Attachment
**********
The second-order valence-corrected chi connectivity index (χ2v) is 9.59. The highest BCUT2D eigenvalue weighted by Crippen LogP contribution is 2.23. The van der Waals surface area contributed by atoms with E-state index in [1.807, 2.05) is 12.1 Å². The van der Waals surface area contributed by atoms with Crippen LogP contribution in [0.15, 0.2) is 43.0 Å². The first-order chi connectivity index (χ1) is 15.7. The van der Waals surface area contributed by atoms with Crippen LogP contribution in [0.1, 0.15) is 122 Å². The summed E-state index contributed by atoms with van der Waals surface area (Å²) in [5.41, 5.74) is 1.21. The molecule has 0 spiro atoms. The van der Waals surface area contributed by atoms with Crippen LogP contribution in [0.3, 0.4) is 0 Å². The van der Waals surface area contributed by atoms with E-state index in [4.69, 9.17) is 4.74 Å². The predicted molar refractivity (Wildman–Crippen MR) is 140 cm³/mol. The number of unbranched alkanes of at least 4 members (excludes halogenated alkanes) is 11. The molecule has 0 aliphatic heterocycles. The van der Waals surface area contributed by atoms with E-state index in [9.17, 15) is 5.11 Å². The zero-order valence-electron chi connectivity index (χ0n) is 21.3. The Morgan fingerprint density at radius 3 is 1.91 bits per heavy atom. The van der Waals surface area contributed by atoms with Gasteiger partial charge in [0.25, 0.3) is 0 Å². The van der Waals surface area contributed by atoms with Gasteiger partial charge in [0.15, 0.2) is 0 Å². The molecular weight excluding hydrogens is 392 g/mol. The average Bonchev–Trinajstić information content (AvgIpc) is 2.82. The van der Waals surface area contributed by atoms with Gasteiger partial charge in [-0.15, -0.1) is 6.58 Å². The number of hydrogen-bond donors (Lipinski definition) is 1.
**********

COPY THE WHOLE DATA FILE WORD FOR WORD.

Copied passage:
The second-order valence-corrected chi connectivity index (χ2v) is 9.59. The highest BCUT2D eigenvalue weighted by Crippen LogP contribution is 2.23. The van der Waals surface area contributed by atoms with E-state index in [1.807, 2.05) is 12.1 Å². The van der Waals surface area contributed by atoms with Crippen LogP contribution in [0.15, 0.2) is 43.0 Å². The first-order chi connectivity index (χ1) is 15.7. The van der Waals surface area contributed by atoms with Crippen LogP contribution in [0.1, 0.15) is 122 Å². The summed E-state index contributed by atoms with van der Waals surface area (Å²) in [5.41, 5.74) is 1.21. The molecule has 0 spiro atoms. The van der Waals surface area contributed by atoms with Crippen LogP contribution in [0.3, 0.4) is 0 Å². The van der Waals surface area contributed by atoms with E-state index in [4.69, 9.17) is 4.74 Å². The predicted molar refractivity (Wildman–Crippen MR) is 140 cm³/mol. The number of unbranched alkanes of at least 4 members (excludes halogenated alkanes) is 11. The molecule has 0 aliphatic heterocycles. The van der Waals surface area contributed by atoms with E-state index in [9.17, 15) is 5.11 Å². The zero-order valence-electron chi connectivity index (χ0n) is 21.3. The Morgan fingerprint density at radius 3 is 1.91 bits per heavy atom. The van der Waals surface area contributed by atoms with Gasteiger partial charge in [0.25, 0.3) is 0 Å². The van der Waals surface area contributed by atoms with Gasteiger partial charge in [0.15, 0.2) is 0 Å². The molecular weight excluding hydrogens is 392 g/mol. The average Bonchev–Trinajstić information content (AvgIpc) is 2.82. The van der Waals surface area contributed by atoms with Gasteiger partial charge in [-0.15, -0.1) is 6.58 Å². The number of hydrogen-bond donors (Lipinski definition) is 1.